Looking back, there are plenty of times I wish I would have reacted slower, considered how others felt, or researched more. But, when faced with a decision, I tend to assess and act. Sometimes it works well, other times not so much. Even as time softens your rough edges, maturity insists you embrace your instincts. Think, feel, and do in whichever order fits you best.
Think, Feel, and Do
All three instincts show up in your life to varying degrees of success, but instinctively you lean on one most. When you’re facing a decision or situation requiring action, instinctively you will think, feel, or do first.
Spend time working with a group, before long you’ll know how each person is wired.
The thinkers dig deep into information. They long to understand and become an expert on each topic. A world of possibilities exists and their minds require a thorough examination of every possible outcome. For them, emotions can’t be trusted and action requires certainty.
Those most apt to feel and consider the heart of situations focus on the people in the room. Sitting at the table, the feelers read the needs of others and their connections. Who feels unseen or unheard? They draw them in. Entering the room brings both excitement and apprehension. Can they be themselves? Is authenticity welcomed? Are they safe?
And the doers…they show up, hear what they need to hear, take action, and possibly hurt someone’s feelings as they solve the problem. Your best bet is to give them the information they need, point out the injustice, and step aside.
Room for all three
Here’s the good news—it doesn’t matter which instinct you naturally gravitate towards. They are all a beautiful representation of God’s character and are all desperately needed! There is no right order or better way.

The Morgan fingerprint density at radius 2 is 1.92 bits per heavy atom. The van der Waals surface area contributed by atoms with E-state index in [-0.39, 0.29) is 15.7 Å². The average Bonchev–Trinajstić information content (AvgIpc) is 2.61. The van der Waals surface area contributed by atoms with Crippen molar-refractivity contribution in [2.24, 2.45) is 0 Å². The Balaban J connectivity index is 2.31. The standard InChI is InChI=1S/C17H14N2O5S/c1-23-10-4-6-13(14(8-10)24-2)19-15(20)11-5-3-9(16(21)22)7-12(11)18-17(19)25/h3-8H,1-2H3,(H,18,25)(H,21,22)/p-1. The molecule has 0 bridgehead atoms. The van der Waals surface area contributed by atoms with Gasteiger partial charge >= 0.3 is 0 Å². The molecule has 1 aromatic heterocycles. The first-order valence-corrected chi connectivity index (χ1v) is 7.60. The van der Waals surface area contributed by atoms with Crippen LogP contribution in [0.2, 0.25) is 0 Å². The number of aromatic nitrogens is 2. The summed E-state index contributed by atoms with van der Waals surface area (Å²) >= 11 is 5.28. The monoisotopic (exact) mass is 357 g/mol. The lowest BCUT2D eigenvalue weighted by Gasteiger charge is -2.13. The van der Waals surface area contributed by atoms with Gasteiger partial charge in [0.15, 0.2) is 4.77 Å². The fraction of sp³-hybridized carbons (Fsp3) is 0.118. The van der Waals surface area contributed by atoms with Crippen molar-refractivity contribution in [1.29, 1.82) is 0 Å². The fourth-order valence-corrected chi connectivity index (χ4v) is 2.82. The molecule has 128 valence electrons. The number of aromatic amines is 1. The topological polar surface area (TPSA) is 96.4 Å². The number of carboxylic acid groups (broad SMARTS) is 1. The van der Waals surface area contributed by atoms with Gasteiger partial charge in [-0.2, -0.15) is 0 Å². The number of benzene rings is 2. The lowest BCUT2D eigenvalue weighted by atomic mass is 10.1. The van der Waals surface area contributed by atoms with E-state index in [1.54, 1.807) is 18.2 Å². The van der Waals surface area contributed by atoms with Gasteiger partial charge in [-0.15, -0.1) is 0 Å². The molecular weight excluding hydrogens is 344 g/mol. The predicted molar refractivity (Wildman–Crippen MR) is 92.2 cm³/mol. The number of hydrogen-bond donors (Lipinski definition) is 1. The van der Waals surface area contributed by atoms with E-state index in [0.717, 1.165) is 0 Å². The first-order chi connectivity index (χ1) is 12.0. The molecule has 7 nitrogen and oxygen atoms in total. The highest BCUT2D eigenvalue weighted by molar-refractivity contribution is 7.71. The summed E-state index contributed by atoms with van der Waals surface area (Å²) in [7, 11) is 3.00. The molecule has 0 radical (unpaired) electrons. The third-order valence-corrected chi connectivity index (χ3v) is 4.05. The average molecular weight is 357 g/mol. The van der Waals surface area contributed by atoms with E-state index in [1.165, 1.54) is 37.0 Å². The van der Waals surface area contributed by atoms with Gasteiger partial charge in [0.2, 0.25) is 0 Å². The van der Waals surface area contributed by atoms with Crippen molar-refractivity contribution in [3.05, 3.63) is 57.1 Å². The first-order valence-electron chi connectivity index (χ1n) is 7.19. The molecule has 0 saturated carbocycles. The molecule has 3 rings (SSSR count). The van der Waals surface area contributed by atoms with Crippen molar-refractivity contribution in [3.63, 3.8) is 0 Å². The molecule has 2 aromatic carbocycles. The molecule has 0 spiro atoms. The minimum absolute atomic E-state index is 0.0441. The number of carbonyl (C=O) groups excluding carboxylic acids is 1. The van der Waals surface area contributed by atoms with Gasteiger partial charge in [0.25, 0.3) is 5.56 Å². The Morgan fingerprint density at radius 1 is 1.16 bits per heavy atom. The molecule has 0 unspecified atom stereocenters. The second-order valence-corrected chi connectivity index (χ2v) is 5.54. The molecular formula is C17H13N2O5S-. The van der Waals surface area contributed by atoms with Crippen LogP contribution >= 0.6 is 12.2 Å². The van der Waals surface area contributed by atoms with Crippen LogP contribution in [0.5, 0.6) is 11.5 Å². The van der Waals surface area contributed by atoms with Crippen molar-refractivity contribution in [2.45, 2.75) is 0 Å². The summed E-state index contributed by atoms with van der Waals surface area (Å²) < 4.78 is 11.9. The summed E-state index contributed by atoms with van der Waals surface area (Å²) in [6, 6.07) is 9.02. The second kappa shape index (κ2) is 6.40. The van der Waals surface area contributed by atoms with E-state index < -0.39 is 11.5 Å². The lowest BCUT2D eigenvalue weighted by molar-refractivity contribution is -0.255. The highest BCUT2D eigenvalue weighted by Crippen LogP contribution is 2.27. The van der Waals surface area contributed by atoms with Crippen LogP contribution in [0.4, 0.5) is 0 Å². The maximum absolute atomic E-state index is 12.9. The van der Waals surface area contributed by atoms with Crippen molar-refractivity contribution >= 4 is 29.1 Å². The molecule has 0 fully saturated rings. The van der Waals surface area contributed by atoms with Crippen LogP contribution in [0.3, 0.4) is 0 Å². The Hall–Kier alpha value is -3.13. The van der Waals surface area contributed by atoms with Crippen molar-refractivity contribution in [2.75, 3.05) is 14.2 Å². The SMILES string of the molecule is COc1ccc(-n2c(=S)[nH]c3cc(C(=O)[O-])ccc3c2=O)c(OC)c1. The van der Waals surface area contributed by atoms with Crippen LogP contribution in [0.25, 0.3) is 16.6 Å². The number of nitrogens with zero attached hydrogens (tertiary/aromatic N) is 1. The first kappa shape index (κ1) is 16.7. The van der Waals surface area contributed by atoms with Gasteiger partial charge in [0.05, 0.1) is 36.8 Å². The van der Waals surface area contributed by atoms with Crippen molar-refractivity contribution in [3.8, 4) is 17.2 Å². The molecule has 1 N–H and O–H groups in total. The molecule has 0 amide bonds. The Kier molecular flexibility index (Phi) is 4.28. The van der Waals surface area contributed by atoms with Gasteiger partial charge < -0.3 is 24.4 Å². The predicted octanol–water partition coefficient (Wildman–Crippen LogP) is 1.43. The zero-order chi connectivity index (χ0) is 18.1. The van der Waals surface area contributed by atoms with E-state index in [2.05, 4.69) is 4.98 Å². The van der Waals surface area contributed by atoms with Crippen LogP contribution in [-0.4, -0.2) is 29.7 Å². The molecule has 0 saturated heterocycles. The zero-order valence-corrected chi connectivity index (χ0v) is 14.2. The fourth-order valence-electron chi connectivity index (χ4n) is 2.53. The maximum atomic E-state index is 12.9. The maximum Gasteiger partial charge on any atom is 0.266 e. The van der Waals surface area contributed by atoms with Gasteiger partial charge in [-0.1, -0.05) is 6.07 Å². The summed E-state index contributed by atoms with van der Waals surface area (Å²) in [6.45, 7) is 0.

“As Jesus and his disciples were on their way, he came to a village where a woman named Martha opened her home to him. She had a sister called Mary, who sat at the Lord’s feet listening to what he said. But Martha was distracted by all the preparations that had to be made.” (Luke 10:38-40a)
In this story, we see Martha focusing on what needs to be done, the myriad tasks required to properly host a guest. Meanwhile, her sister is sitting with Jesus, listening to him teach. As Martha works, Mary connects. Jesus tells us that in this instance, Mary chose better. What he doesn’t say is that Martha should never work hard to prepare for guests. Instead, she must discern when her presence is more valuable than her efforts.
“Now when Jesus came, he found that Lazarus had already been in the tomb four days…So when Martha heard that Jesus was coming, she went and met him, but Mary remained seated in the house.” (John 11:17-20)
Martha’s passion and assertiveness don’t deter Jesus from comforting her, entertaining her requests, or using her to share the truth about his purpose. “Now, Jesus loved Martha and her sister and Lazarus. So, when he heard that Lazarus was ill, he stayed two days longer in the place where he was.” (John 11:5-6)
Jesus knew Martha. He knew she would confront him about his delayed arrival. In her mourning, she would demand answers about why her brother had to die. But still, Jesus chose to include Martha as a recipient and messenger for the miracle of Lazurus’ resurrection.
Don’t be afraid to embrace all three instincts of your instincts.
If you’re a thinker, allow yourself to consider others’ feelings or take action with sufficient but incomplete information. Instead of allowing feelings to make all your decisions, occasionally push yourself to study more deeply or make a gut decision. And if you find yourself acting quickly, pause every so often to consider those around you or allow yourself to become an expert in your current pursuit.
Embrace your instincts
You, with your unique perspective and instincts, are needed. Without the balance of each instinct, we miss a portion of God’s character. Our concept of love is dwarfed by his overwhelming passion and grace. His wisdom extends beyond our comprehension. Without limits of space and time, he is in all places and able to do all things.
In small ways, you demonstrate his wisdom, love, and determination.
Your next steps
Do you tend to think, feel, or do first? Consider how to embrace your instincts, soften the edges, and encourages others. Need help starting? Use my 1-page Think, Feel, & Do – Understanding Your Instincts Worksheet.